Newspaper Page Text
Mrs. Martin Says She Knows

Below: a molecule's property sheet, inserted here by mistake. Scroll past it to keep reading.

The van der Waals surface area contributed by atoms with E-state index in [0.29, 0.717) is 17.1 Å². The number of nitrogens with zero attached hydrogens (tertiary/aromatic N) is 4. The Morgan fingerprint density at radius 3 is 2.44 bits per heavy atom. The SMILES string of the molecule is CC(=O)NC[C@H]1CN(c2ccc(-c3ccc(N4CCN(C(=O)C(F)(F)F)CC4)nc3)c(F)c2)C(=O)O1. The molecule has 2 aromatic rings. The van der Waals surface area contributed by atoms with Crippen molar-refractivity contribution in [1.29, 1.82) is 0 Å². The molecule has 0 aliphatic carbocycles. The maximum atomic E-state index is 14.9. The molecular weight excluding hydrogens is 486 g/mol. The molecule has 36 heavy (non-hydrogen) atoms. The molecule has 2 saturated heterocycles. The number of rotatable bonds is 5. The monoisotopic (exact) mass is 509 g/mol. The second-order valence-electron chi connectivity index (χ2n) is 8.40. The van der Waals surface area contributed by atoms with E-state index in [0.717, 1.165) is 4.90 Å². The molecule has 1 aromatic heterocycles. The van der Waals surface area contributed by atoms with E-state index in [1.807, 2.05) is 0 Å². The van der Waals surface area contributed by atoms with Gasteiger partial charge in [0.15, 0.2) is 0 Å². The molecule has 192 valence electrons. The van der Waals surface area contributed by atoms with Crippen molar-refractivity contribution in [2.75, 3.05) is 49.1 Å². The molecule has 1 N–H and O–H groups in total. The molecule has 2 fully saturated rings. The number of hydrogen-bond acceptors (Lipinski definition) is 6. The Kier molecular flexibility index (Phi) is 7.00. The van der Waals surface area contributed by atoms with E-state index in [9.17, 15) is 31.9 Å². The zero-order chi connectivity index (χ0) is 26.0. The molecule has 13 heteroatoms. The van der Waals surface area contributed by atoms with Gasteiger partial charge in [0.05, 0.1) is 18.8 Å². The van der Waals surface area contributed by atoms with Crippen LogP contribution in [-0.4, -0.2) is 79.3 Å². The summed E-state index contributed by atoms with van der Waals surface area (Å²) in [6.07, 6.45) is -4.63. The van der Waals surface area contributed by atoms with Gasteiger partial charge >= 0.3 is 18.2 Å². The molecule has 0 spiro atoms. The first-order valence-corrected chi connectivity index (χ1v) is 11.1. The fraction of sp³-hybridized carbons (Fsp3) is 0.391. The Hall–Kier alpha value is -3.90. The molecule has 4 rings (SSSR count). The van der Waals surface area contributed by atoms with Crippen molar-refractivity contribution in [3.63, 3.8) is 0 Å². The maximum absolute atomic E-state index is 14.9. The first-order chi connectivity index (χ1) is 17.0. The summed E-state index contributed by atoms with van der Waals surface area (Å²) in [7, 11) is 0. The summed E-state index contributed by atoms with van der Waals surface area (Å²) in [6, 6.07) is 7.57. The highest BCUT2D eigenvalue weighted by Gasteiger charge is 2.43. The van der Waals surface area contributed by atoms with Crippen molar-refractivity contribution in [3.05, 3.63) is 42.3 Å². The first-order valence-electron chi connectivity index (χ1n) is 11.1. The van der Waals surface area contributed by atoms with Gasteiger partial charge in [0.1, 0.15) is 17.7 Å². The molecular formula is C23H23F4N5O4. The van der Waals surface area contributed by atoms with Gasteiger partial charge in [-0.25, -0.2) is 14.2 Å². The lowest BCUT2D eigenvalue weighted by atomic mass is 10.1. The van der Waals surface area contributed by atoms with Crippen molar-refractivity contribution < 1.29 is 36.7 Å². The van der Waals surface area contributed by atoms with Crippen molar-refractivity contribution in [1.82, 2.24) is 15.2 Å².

Little of Sister. FIGHTS POLICE OFFICER Aged Mother of Ocey Snead First Assertive ?od Thon Hysterical in New York Court?Held in Torn for Extradition. (By Associated Press.) NEW YOKK. Dec. Ik?Mrs. Caro? line W. Martin aatoolahed the court today hy her denial of any connectl to save that of blood with hur tdst? r, Mrs. Mary Snead. Do(h women were J brought bef<re a police magistrate I to answer whether or not thej would I light extradition to New Jersey, where with a third sister. Virginia Wardlaw thfj all all charged with | tbe murder of Ooey Suead. Mrs. Mar? tin's daughter. A farther hearing will be held on Monday. The slaters stood side by aide heav. Uy veiled as always, and robed in fold on fold of haggy black. Slr'er Mary was mute, but Slater Caroline abowt? herself the fighter or the family. "1 hadn't seen this woman," she aaid. In a dead unmusical voice, 'for a hug time until she came to tnc Tombs. I know little of her. We have uothlng to do with each other. Our cases are entirely separate." Fights for Time *nd Sympathy. Squath, broad and almost shapeless in h.r heavy folds of Mack, she plant? ed herself In stolid opposition to (ho ocnrt and the detectlve?, fighting lor time- and public sympathy. When she lifted her veil* a face was disclosed a* brown as a walnut ab II and so wrinkled that the eyes were almost hidden. Mra. Martin was brought into court today in company with Mrs. Mary Based, her sister, also under airest In connection with the aileg. d mur det. The court allowed her considerable latitude at first. Mrs. Martin eeeiu.-d determined that her slater should not be dragged into the case. When Magistrat!? Cornell announc? ed that he would have to hold both the women, trouble began. "I understand." said the court, "that the grand Jury will sit next Tuesday, and they probably will be in? dicted." Mrs. Martin began to question the regularity of the proceedings. She wanted to know tinder what uection at? the code the hearing was held. She tw informed, and was led Iron: tb- bridge. Resists Hysterically. Then Mrs. Marlin collapse,| She protested 'hat she did not want to go back to the T- and resisted the officers who tried to lead her from the court room. Alternately crying oat hysterically, sebing and protest? ing she wae taken out of the room aad back to prison. In the course of her effort to iree her mind in court Mrs. Martin man? aged to declare that at the time of the death of Mrs Ocey Snead, Mrs Mary Snead. Ocey Snead's mother-in law and Mrs. Martin's sister waa in Mew York city and knew nothing about the matter Prosecutor Mott, of New Jersey, aaid today that he bad arranged to have Mrs. Martin and Mre. Mary Snead held prieooers in New York aatii he could secure their Indictment and extradition to New Jersey. Identified by Newsboy' An East Orange newsboy, whom detectives had brought here today, identified Mrs. Martin aa a woman whose handbag he aaid he had car? ried for her in East Orange, not tar from the scene of the tragedy, on November 29 last He I* expected to ha an Important witness before the grand Jnry. ??i Mr. Mott said that he regarded as significant the discovery that Mrs Martin had visited Fletcher Snead, the long missing hnsband of Ocey. ?erlag the letter's voluntary exile >n St. Catherines, Oat., where Snead has keen located. Up to the time mat ?need's whereabouts beesme known. aH the members of the family hsd as? serted that to the beet of their belief, he waa dead ?LUE UNO PICTURES Maaager Bell bj promising bis pat ree* ? she ? that la oomtishat <?t . f the ordinary for this?Christmas waste. Me has booked what pur put is *? he ataoag the heat vaudeville acts saa t* many month* end hi that the show will please W\ by the Lotaj la itself will he Harry BoreltT songs. He westj Otis C _I le aaid f*a have made a bag hit earing; bis kree >,mre paying la Great Britain , Tb* closing amber of the MB m atteefto aad LaCrolx in a novelty j haftet. "A Cwwhoy g CWisbtp Cto tfks |* saW to be a real cowboy aad , sesja ?? raarr shtr-iae: that really I w?eb4e aedUacc Mise LaCratx ?| wewter^ Thlg eaaple wag eeea on the ?trectH mW* yesterdav. riding on horseback along Washington ave? nue i" mmtm**>. Reside* the vaude\l!|e b.ll. the UK ual f? at ore life motion picture* will be shottil. I h. mm*) at U* M< I! last *?". k ; bused ihe patrons and Wim greeted by large eiwwsU e*erj $$\mwwamm ami ulg lit. SAILOR ARREStTd FOR ANNOYING COMELY CLERK Nick Augustus Takes Too Much of a "Sbine" to Shep G.rt and She Reports to Manager. Because h<- took too much of a shine ' to a comely Uttls girl emplov led In Woolwurth's fl\e and leu Mmt MOT*) Nick mnBStetlkl, a Creek sailor. Is a prisoner ut the stain n nouse on the charge of disoidcily conduct. It la said that Aiiftuntiis first aaw the Kiel on a street car Fridin even fug when she was returning to ner home in Elisabeth City county near here. Me M aald to have flr.-i at? tempted tu flirt with the gin and lat?M- he moved his mal lies.de lor and ?lixii the conductor came around to collect fares he Insisted ??n paying her fare. Early Iarit night Augustus went to th* five nnd ten cent store and an? noyed the girl to such an eat*lit that she was compelled to report the affair to the manager Special Officer E. A. Tabb. who was doing duty in the place, aiTested the man and '?ok him to the station house. OR GlliSill PROVEN HISJMIMS tCootlnucd from First Page.) would send out an expedition to go to Greenland next summer nnd bring his complete re<-ords and his Instruments back with him. If the v. rdlct of the tcnstslory Is hostile, however, this ex pedliloii will not be attempted If the conslsury finds in his fav<7r. Dr. Cook will further submit bla data, his friends add, to the authori? ties of C.enevu and llrussels, both of which eitlen have asked for an op pcrtunity to examine them. Funds for the expedition to (Ireenluud have already been pledged by twenty friends of Dr. Cook who still halts 11 in him; and John If Hammond has 11ffered the use of his yacht. There was a further rumor tonight, well substantiated, but Imiiosslble of positive verification, that Dr. Cook is now within thirty-six hours' journey of Copenhagen, ready to appear per? sonally before the university con slstcry if his presence Is desired. The doctor has also written Rec? tor Tnrp, his friends assert. INDIANAPOLIS RECORD FOR FIVE MILES BROKEN Louis Strang Surprises Speedway Officials By Going Distance In 3:17.70. (By Associated Press.) MOTOII SPEEDWAY". INDIAN? APOLIS, r.VD.. Dec. 18 ?The five mile speed record for an automobile upon an elliptical track was broken on the taotor speedway today by l^oula Strang, driving a 200 horsepower Flat car in 3:17.70. The record has been held by Old fleld, who covered the distance with e. Henx ear in 4:1130 last summer on this course, before It was paved with brick. Strang's performance so startled officials of the track that they at first were disposed not to credit it. Fred Wagner, the starter, announced that he had caught Strang's time with a stop watch at S: 17 3-5, or one tenth cf a second faster than the official time. The timing machine caught Strang'? one mile flying start before he en tered upon the live mlie trip at 40:02. The course is of two and one half Riles and Strang then made !?.. lap* The tinning machine caught the last mile of each lap. In the first lap this mile was done in 39:3* and In the second lap 3S:S4>. In one <f these miles a quarter was covered 'n 8:06. which is a new record for this distance. These trials were made to test the etf'K-ivncy and safety of the track, re paved with brick, upon which five live* were lost In last summer's races The owners of the plant and drivers are satisfied with it now. they said P.efore Strang brogv the five mile record be set a new mile record for the Indianapoll? track. Only Strang and Clirlsti* tried for records today. Christie did a quarter ra S:JS. but one of tbe spring* on his "freak racer waa found to be de? fective aad it waa decided* to take no chances with It. SECOND BAPTIST^CMUPCH. Bv'ding Cotvunttee Reporte to Cor. greoat.en Today. At Ue Second Baptist church to? day the pastor. Ree. J. T. RidJick. wiil presch on tk* following eaOyeete: Morning. Have Phltfc la Ood." even tng The Prodigal's Return" ?ae bunding commute* wflt raak> a ee port to a specks! me-ting of the congi gatlon Immediately after the morning service aad a felt attendance of tbe members W> expected Tbe commit!.* wilt submit Its plan for baildtng a aew cbaarek The church and Sunday er boo! are mate** err?***w?*au for sending u?' Cwrislmam baskets to the poor and ?earHw* *f the rit v oa Ch/letmaa aad eootrtVirKas for th*s* taseketa are aar? he Sag receive* by the KING OF UMPIRES NEW NATIONAL LEAGUE HEAD NBW YORK. D?C. IS.?Tae dead? lock In the Null, nul league of Pro ie.sioti.il HiM-lmll Clubs over the election * i>"->ni. n: was anaygpi < edly broken his afternoon by tbe tin ;nItuous siTtlili of Thomas J Lynch, whose gejne has not bi eu con? sidered or publicly mentioned for law BOattfcah. There Is reason to believe that the league presidents held a a*1 cret eoofm ace which did no' end un. Iii iw,. 'cioek this mornlnit. at which the suppi Hers of John M. Ward, ot New Yoik. and Hubert W. Hrown, ol Louisville, came to an under stand in--. I It was understood that each side, see? ing the other equally firm, instructed John T. Ilrush. of the .Sew York cluh, to delect a man whose name had no* lii-eii ti. fore the leugne as a candi? date. Itiush consulted none of hin col? leagues, but telegraphed to New BaTV t.ru. Conn., for 1'boinas J. Lynch to come in New York at once. Wh? n fhe leugue met toilay three ballots wen- taken, all of them re? sulting in the fcanie time; Four for Ward and four for Urowu. Then, ap |<areiitly by agreement. President Ku bltts. of Brooklyn club, resd a letter from Ward in which he withdrew j irom the cone st. At the same time Stanley Robison. of St. Louis, with? drew Itrown's name. Fold wing the pre-arranged plan. Inrush then nominated Lynch, r. ler ring to him l>y his better known title "King of Umpires." The seven ether magnates quickly seconded the nomination and the elec? tion was made unanimous. Heydler Secretary-Treasurer. I Khbitts then nominated John A. I Heydler for secre tary-treesurer, a po? sition which he has fllh-d continuous i ly for many years. There was a hitch. I but It was explained that Heydler would not accept the appointment for kgsj m ur and after a conference fee was nominated for three yeans and unanimously elected. Lynch'? election Is for one year After the me* ting Lynch and Heyd? ler were formally Introduced to the newspaper men. Hoik made speeches. Lynch Is "1 years old and wa* for a long time a resident of Cincinnati before going to Connecticut. To the repBftan he said: "The hardest thing the president of the league ha* to do I? to protect his umpires and I want the news ; paper men to help me. If you should see an umpire that ytu think will not do. come and tell me and I will ke? p my eye tn him. Don't roast him. that does no good. The public, the players and the umpires will get noth? ing hut a square deal from me and everything will be above board and open to the press." 168 Game Schedule. ' Although no official ? announcement was made it was said at headquarterfi that the National league had directed its schedule committee to prepare a l?s game schedule. The 1SMI9 sch?-0- ' nie was me of 1T>4 games and recent i action by the American League indi? cated that that organisation intended j io keep to the old limit mt mmt mi ajiou'H play. The only change in t.'ie board <* din etuis eleelej toda , is t lie entrance of MR I . Itiusli. of New Vuik. Ill piuce if President Duvcy, of the lloe ton elul). Number of Players Limited. The resolution changing the by laws so that no eluli mu> . SITy more, than |S players during the ' playing season' mused some eunluslon. 1 he luagl::ites did not specify the dale:! of the "playing season.' ftmrnkmrnmA Kbbitts. however, de? clared that the ? pla>iitK aeasou ' would be Horn May 1 to August tt und that the resolution wou hi permit clubs to cany aot more than players from August It to hfaj II H<foie May in and after August ?-*'' UM efchs are usually trying out new players and their stuffs Bra largrv. ' The American league adopted a similar ivsol'ition, hut It specifically stated the 'i laying scascu" to be In.in M n lo to Agus: :<?. The sfiting meeting of the IssafSM will be held in New Vorfc tills ;.. :ir Jaitead of Chicago as heretofore, r Tht, waivr rule was amended so that a club need not dispose of a play? er to an intending purchaser until af? ter walv? rrt are secure,) unleR<? the t? mis are Anally deemed to be sat? isfactory. "King of Umpires." Lynch, the new p;> ildeal was an umpire in the Natiiuai League lrorn 188G to 1901, with two years of re timent. His honesty and fairness he came a iy-word with fans," who c ntinued to reniembir him with re spiet even after he r-tired voluntar? ily in 1101, to manage the theater he owns at N> w Hrttain. COBB. FIREMEN'S OFFICERS. Eagine Engine Company Holds Its Annual Election. Eagle Engine Company, No. .1.. the North End Are company, has elected officers for the ensuing term as M lows: Formal' ?Q. Strietmatter Assistant firman?R S Miller. Second asisstant forman?M. L. WO* n ! Eh i ording secretary?s; \V. Wheat rroft. Assistant recording sei retary?M. E. Kabrlch. Financial secretary?E. L Payne. Treasurer?M. C. West Assistant engineer and stoker?J. A. Primmer. Serjeant at arms?TT W. Wilson. Trustee is months? B II Wilson. Hand manager?R. C. McDatilel Aasistant band manager?J. H. Donnelly. Hand sergeant ?O. Strietmatter. Librarian for band?H. Stlnemyer. Captain of running team?R. S. Miller. Assistant captain running team? C. Strietmatter. There will be a "grand rally" of the members of Eagle Company at the fire house New Year's Eve. Five Killed. (!ly Associated Press ) CLEVELAND. OHIO, Dee. 18?Five trainmen wt re killed and one other was severely injured early today when a wvstboutld Idas* Shore pas? senger train a Wdrd with a freight train in the 1-ake Shore and Michi? gan Southern Railway yards. Resolution Adopted by Distin? guished Members of Legal Fraternity Eulogizing Dead. (Bjr Associated Press). WASIUNOTON, I) C. Dec IX ? With Judge Alton 11. Parker, at Now York, presiding and ddlvei ing Ukf j/iiticipal nddtcss of < ulogy. the iiictn bois of the bar of the Supr- nn> Court of the l n t<d St iles met In tin; j?reuie Court rooms at the tapital shottlv alter 11 < citrk tod.iy and adopted resolutions i omiii-niorating the lute Justice Hufiis W. Pfckham, associate justice of the; Supreme Court. The asi-em la;,re el distin? guished tinmliers of the har Ma call? ed to order liy Solicitor Hem ral U"\d lie we 1 s. wh, tinned UM selection of Judge Parker to preside. I'lion assuming the chair Judge Patker deliveied his address upon the character and accomplishments of the late justice. Judge Parker thtn anncimced the pppolntimnt of a committee of twelve members of the bar with Tinted State,* Senator Klihu Root as chair? man to draft suitable resolutions ot Ii sp. el The resolutions Were pf - senti d lat? r ami paid a high compli? ment to the late jurist, d? daring that " for a full half century he served the cause i f justice without f-'ar and w.thout r> proat'h " ' It was added iliut 'his learning Mkl j ?Hoog (.owns ill reasoning |n.t v.. ?J j i he standards of ?hi* law." Furth* r tlio fVsc MlImis avow d th.it JujUice l'-i khaiu's know I. dtfe uf' at'-1 !.; ;:. and bicadth :uid vigor of 111* | sympathies wlili the lift- and uim oi l his lime saved his judgim-nti-i liom , pcdautry Bm4 made them effective In- I sfrunji ins for the applica.U n . of .old 1 principle* to in w conditions. "The influence of hit life, ' coiiclii.f- j ej th" resolull ns, "and the effect Ol i his work have contributed pow. itullyi to BVMaOte the respect for tin- law and for the curls of our country j j which undcrlfca all of our institu? tions.' Radicai Charges Favored. OXfORD, MISS., II.-c is? The [S(Mlth?rn Int< rcollcgiate Athletic As? sociation in." ting in annual session today at th- I'liivei-ity of Mississippi went on reeor da sfav-ring Tadical etuincea In the rules governing foot ?lll. looking tc removing the objec? tionable ft at ill es of the game. More [ Open play" is especially urg: d, While I atiotlu r rt solution advises that no ?student younger than Iii years be j permitted to participate in 'Intorrol-| legate or lnterrcholistlc conti s's. The suggestions will b<- j r? sentej to ihe national commii-sHin on nil's A modification < f the "one year rule was approval at today's sesuon i Heroatter one full year of college I work will be requited befon a stud j out can enter athletic CC?teile, or in ! lieu the student must enter lhe fresh , man class. The Baeaaajfe was dlsaj>i>ointing. Tt I didn't sny anything about "my peo? ple'- or "my policies ' Hanisbuig Star-Independent. Portugal Cabinet Resigns. I ity Assui luted I'ress.) LMMBON, l??-o. IS - King Manuel ae rented Hie resignation of the rfCKtl) tornicd cabiuet whlih was tendered to ill in tod.iy. Blizzard in Texas. (Ry Asturlaled Press) DALLAS. TKXAS, Dec. 18 With tlio thermometer hovering the (ero throughout Texas the south and ? uthwest tonight is in the grasp the worst blizzard of the arbiter. Deliveries Will be Made Every Day THIS WEEK TO Hampton, Phoebus Old Point From Abbe's ^:.c:Hy-:,.v C* BOWEN DRUG CO., Inc., SOLE AGENTS FOR MARTHA WASHINGTON CAN DIES DEALERS IN DRUQ SUNDRIES, SOAPS and TOILET ARTICLES Prescriptions a Specialty 3003 WASMlfNOTOrN AVE We have a full Hue of CK.ARS in Boxes of 19, 2~> and 50 for Christmas _ONE PRICE TO ALL Helpful Holiday Hints from Garner & Co. Practical Gift Suggestions, Introducing Sensible Seiviceable Articles That Will Bring Lasting Satisfaction to Any Man Elegant Neckwear.25< to $1.50 Put Up in Fancy Boxes. Choice Olotes.50c to $2 50 Automobile Gloves.$/.50 to $3.50 Coat Sweaters.50c to $5 00 Handsome Leather Collar Cases. 75c to $1.00 Shirts.50c to $2.50 Silk NfuHlms.5<k to $3 00 Umbrellas.$7.00 fo 55 00 Suspenders.25c to $1.50 Put Up in Fan<f Boxes. Balh Robes.$3.00 to $6.00 Handkerchiefs.IScto $150 In Boxes of Half Dozed. Fancy Vests.SI 50 to $5 00 Hose, * pair in Box.50c ,o $1.00 Night Robes.~.50c and $2.00 Pajamas.$1.25 to $3.00 Scarf Pins and Cuff Links Boys' Suits.$2 SO to $8 00 Boys' Overcoats.$2.50 to $8 00 Suits $10 tj $25 Stein-Blech Clothes They are made by the best tailors in the United States, and from the finest materials that can pos? sibly be bought for the money. Come in give us a chance to demonstrate this to you. HUMS SIO lo 525 The Home of Stein Bloch Clothes Garner & Company, 2T1k Wash ington Ave.